Text Box: Nicholas Rice
Extreme High Altitude Athlete
Text Box: Xpedition 8000

2008 K2 and Broad Peak Expedition

Dispatch Fifty-three: July 22nd 2008

Day Fifty-three: Change in Weather Forecast; Summit Window in Sight

Yesterday afternoon, after checking our email, we were shocked when we received the forecast. It spoke of a weather window opening at the end of July; the 29th, 30th, 31st, and 1st. Four days would be perfect for a summit push on our route. Hugues, who had already decided to head down, and whose porters were on their way, was not at all pleased. After reassuring his family and friends that he was finished with K2 and heading home, he now had to decide whether to count on the weather forecast and stay and was faced with the task of breaking the news to his family that he would in fact stay and head up for a summit attempt. I was ecstatic about the news, as I had already decided to stay and extend my flight date for a summit attempt on Broad Peak; K2 would be even better. I told Shaheem Baig that I wanted to keep all my equipment in Camp II and was still intending on trying for a summit bid. During all this commotion, Robert Goh and Edwin from the Abruzzi Singapore Expedition came down to visit. They had just come down from Camp II on the Abruzzi Spur. They had initially intended to go to camp III, but the bad weather and high winds had thwarted this plan. The Singapore Expedition arrived quite late to base camp and therefore has all of August to acclimate and isnít scheduled to depart until the 28th of August. We spoke a bit about the weather and his plans and then suggested that it might be better if we visited tomorrow afternoon, as things were quite hectic with the recent change in all the weather forecasts (the Korean, American and Serbian forecasts all predicted that the window would begin around the same time). We only hope that the forecast will remain the same for the rest of the month. Gerard came up to visit and tried to convince Hugues to stay in Base Camp and go for the summit with the rest of the teams; one complication for Hugues is that Qudrat has another expedition to guide in Shimshal on the 1st of August (something that he had made Hugues aware of prior to the start of the expedition). Therefore, if Hugues decides to wait, he may only have Karim with him on his summit push. However, as everything is already in Camp III prepared for the summit push, having only one high altitude porter wouldnít be such a disadvantage. Hugues has said, for the moment, that he will wait till he receives the next forecast to make a definitive decision; if the weather forecast holds and still predicts the window beginning on the 29th, then he will stay; if the weather forecast changes, and the timing of the start of the window is pushed back, he will head down to Skardu, and move his flight back to France. After talking with Qudrat and Karim for awhile, we headed back to our tents to warm up. The three French had dinner with the Norwegian team so Hugues and I had a quiet dinner with Peter. Afterwards, we headed down to one of the lower camps for a party. This morning, after breakfast, we had a visit from Gerard and Mark from the Norit Expedition. We chatted for awhile about some of the places we have been. Mark told me about the time he walked across Oman, and of his travels to Egypt. After this, we received the updated forecast, which gave even better news. The weather window is predicted to stay open till around the 5th of August.† This gives us ample time to allow avalanches to clear prior to starting up for Camp II on the Cesan Route. Even today, we saw a relatively large avalanche pour down the base of our route. The snow is predicted to continue until the start of the weather window, so we will have to wait a bit for the route to settle and clear before beginning our summit bid. After lunch, Mark visited again. He had some problems with his camera battery, which he had charged directly from a solar panel (no diode protection, and no charge controller). The battery was discharging rapidly and I explained that since energy will travel from where there is more to where there is less (unless the circuit is protected with a diode, which regulates the direction of the current), his battery probably was charging for a time, however, when the weather got bad, and the output of the solar panel dropped, the current reversed directions and the energy from his battery discharged into the solar panel and dissipated as heat energy. I explained all the elements that were necessary in order to safely utilize a solar panel to charge expensive technical equipment without ruining the batteries or blowing out fuses in the charge adaptors (basically, you need a solar panel plugged into a solar charge controller, plugged into a 12V rechargeable battery, plugged again into the solar charge controller, with a load output that is regulated in order to protect the battery from discharging completely). Thankfully, Hugues has the same camera, and loaned Mark a battery until we can get his properly charged, and make sure that the cells havenít been damaged by the rapid discharge. Moving on, it seems that the three French are inclined, despite the good weather forecast and long weather window, to head down as soon as tomorrow (they hope by the Gondogoro La). They had Qudrat call down to Concordia to arrange for porters this afternoon.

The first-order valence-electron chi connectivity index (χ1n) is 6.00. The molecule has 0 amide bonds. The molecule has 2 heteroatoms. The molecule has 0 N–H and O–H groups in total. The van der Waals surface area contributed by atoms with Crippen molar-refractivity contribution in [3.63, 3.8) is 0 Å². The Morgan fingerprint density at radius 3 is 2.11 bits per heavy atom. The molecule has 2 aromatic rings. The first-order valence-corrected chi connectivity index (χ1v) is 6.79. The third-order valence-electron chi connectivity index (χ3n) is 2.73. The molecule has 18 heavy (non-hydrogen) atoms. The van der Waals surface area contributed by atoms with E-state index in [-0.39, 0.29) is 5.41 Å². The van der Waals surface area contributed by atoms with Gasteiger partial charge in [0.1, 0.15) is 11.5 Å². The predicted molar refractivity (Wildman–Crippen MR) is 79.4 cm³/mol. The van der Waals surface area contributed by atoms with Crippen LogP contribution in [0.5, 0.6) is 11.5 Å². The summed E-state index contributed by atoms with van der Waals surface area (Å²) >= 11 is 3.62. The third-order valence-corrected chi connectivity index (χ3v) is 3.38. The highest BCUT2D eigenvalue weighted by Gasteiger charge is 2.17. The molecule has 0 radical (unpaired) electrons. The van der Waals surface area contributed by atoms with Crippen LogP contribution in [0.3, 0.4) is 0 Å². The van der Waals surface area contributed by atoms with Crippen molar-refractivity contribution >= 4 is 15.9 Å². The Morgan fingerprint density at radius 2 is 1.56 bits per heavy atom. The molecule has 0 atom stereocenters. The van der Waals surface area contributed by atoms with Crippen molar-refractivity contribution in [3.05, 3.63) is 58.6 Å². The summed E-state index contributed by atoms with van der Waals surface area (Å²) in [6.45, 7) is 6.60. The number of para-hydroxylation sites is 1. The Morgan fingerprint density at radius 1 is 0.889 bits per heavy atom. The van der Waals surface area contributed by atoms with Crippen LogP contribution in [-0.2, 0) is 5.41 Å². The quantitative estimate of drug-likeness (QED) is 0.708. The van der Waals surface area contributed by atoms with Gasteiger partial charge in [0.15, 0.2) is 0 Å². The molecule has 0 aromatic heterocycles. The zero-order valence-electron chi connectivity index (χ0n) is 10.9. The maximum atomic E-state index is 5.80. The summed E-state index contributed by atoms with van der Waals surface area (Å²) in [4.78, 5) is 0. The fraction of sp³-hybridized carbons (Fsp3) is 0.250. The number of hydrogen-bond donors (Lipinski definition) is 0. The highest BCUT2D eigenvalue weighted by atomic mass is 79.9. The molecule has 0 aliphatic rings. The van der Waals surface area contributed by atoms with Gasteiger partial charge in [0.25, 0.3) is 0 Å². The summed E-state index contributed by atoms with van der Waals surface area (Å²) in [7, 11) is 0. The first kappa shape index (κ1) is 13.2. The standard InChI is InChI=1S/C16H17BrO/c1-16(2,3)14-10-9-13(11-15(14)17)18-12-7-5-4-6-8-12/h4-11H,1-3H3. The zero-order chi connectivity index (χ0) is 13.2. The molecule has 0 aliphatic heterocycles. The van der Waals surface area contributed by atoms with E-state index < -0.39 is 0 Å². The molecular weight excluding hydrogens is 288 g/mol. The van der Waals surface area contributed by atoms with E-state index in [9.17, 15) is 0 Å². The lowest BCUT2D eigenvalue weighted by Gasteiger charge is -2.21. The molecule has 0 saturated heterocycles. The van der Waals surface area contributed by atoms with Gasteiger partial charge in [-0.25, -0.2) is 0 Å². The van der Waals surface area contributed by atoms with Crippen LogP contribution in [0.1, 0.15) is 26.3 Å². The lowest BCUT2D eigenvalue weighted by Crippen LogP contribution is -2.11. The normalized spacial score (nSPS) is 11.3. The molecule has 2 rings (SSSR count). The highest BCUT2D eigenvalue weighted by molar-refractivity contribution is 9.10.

In Photos:

Left: Stormy Broad Peak viewed from Camp I on the Cesan Route (K2)

Right: K2 shrouded in clouds viewed from Base Camp